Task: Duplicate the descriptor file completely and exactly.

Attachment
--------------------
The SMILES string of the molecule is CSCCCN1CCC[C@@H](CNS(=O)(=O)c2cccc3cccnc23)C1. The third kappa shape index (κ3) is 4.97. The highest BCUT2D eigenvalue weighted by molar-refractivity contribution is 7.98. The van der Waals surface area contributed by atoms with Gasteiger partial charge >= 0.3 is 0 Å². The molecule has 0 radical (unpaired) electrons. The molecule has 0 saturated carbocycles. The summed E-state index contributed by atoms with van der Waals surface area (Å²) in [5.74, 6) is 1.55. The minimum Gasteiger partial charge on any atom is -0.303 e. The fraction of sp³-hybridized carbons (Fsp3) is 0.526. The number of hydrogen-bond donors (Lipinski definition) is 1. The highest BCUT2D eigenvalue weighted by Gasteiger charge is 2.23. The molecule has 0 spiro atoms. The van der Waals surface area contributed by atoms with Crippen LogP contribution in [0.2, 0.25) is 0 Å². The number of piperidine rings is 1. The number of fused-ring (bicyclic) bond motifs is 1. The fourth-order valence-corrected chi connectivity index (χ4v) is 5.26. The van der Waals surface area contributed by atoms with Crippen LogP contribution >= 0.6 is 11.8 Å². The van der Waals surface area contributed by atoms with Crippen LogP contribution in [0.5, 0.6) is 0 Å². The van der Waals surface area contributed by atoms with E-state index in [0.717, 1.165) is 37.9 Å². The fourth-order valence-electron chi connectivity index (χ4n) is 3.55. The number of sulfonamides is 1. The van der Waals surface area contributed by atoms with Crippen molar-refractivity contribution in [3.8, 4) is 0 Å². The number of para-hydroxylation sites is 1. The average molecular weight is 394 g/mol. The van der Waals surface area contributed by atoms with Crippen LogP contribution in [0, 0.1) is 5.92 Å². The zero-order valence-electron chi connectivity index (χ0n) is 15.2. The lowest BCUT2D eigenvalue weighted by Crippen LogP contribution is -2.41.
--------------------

The SMILES string of the molecule is CSCCCN1CCC[C@@H](CNS(=O)(=O)c2cccc3cccnc23)C1. The third kappa shape index (κ3) is 4.97. The highest BCUT2D eigenvalue weighted by molar-refractivity contribution is 7.98. The van der Waals surface area contributed by atoms with Gasteiger partial charge >= 0.3 is 0 Å². The molecule has 0 radical (unpaired) electrons. The molecule has 0 saturated carbocycles. The summed E-state index contributed by atoms with van der Waals surface area (Å²) in [5.74, 6) is 1.55. The minimum Gasteiger partial charge on any atom is -0.303 e. The fraction of sp³-hybridized carbons (Fsp3) is 0.526. The number of hydrogen-bond donors (Lipinski definition) is 1. The highest BCUT2D eigenvalue weighted by Gasteiger charge is 2.23. The molecule has 0 spiro atoms. The van der Waals surface area contributed by atoms with Crippen LogP contribution in [0.2, 0.25) is 0 Å². The number of piperidine rings is 1. The number of fused-ring (bicyclic) bond motifs is 1. The fourth-order valence-corrected chi connectivity index (χ4v) is 5.26. The van der Waals surface area contributed by atoms with Crippen LogP contribution >= 0.6 is 11.8 Å². The van der Waals surface area contributed by atoms with Crippen LogP contribution in [0.5, 0.6) is 0 Å². The van der Waals surface area contributed by atoms with E-state index in [0.717, 1.165) is 37.9 Å². The fourth-order valence-electron chi connectivity index (χ4n) is 3.55. The number of sulfonamides is 1. The van der Waals surface area contributed by atoms with Crippen molar-refractivity contribution in [3.8, 4) is 0 Å². The number of para-hydroxylation sites is 1. The average molecular weight is 394 g/mol. The van der Waals surface area contributed by atoms with Crippen LogP contribution in [0, 0.1) is 5.92 Å². The zero-order valence-electron chi connectivity index (χ0n) is 15.2. The lowest BCUT2D eigenvalue weighted by Crippen LogP contribution is -2.41.